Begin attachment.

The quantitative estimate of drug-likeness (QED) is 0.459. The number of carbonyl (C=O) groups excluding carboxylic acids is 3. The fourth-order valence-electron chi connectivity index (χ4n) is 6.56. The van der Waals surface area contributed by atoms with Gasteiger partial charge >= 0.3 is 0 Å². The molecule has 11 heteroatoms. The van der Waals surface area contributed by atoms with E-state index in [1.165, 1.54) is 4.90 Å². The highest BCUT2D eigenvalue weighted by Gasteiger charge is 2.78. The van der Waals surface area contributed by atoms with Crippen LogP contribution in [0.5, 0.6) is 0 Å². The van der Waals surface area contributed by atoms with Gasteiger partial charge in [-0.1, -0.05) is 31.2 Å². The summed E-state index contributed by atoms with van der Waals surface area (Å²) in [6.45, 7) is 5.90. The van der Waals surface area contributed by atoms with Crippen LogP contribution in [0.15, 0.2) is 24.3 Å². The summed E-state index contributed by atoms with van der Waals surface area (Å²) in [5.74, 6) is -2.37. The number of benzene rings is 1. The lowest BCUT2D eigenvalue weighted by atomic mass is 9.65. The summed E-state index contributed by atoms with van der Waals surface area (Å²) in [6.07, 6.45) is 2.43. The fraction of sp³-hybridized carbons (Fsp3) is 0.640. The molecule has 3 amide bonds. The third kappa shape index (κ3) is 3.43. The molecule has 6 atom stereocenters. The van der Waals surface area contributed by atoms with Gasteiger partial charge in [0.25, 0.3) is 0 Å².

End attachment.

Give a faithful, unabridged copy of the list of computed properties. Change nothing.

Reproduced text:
The quantitative estimate of drug-likeness (QED) is 0.459. The number of carbonyl (C=O) groups excluding carboxylic acids is 3. The fourth-order valence-electron chi connectivity index (χ4n) is 6.56. The van der Waals surface area contributed by atoms with Gasteiger partial charge >= 0.3 is 0 Å². The molecule has 11 heteroatoms. The van der Waals surface area contributed by atoms with E-state index in [1.165, 1.54) is 4.90 Å². The highest BCUT2D eigenvalue weighted by Gasteiger charge is 2.78. The van der Waals surface area contributed by atoms with Crippen LogP contribution in [0.5, 0.6) is 0 Å². The van der Waals surface area contributed by atoms with Gasteiger partial charge in [-0.1, -0.05) is 31.2 Å². The summed E-state index contributed by atoms with van der Waals surface area (Å²) in [6.45, 7) is 5.90. The van der Waals surface area contributed by atoms with Crippen LogP contribution in [0.15, 0.2) is 24.3 Å². The summed E-state index contributed by atoms with van der Waals surface area (Å²) in [5.74, 6) is -2.37. The number of benzene rings is 1. The lowest BCUT2D eigenvalue weighted by atomic mass is 9.65. The summed E-state index contributed by atoms with van der Waals surface area (Å²) in [6.07, 6.45) is 2.43. The fraction of sp³-hybridized carbons (Fsp3) is 0.640. The molecule has 3 amide bonds. The third kappa shape index (κ3) is 3.43. The molecule has 6 atom stereocenters. The van der Waals surface area contributed by atoms with Gasteiger partial charge in [0.25, 0.3) is 0 Å².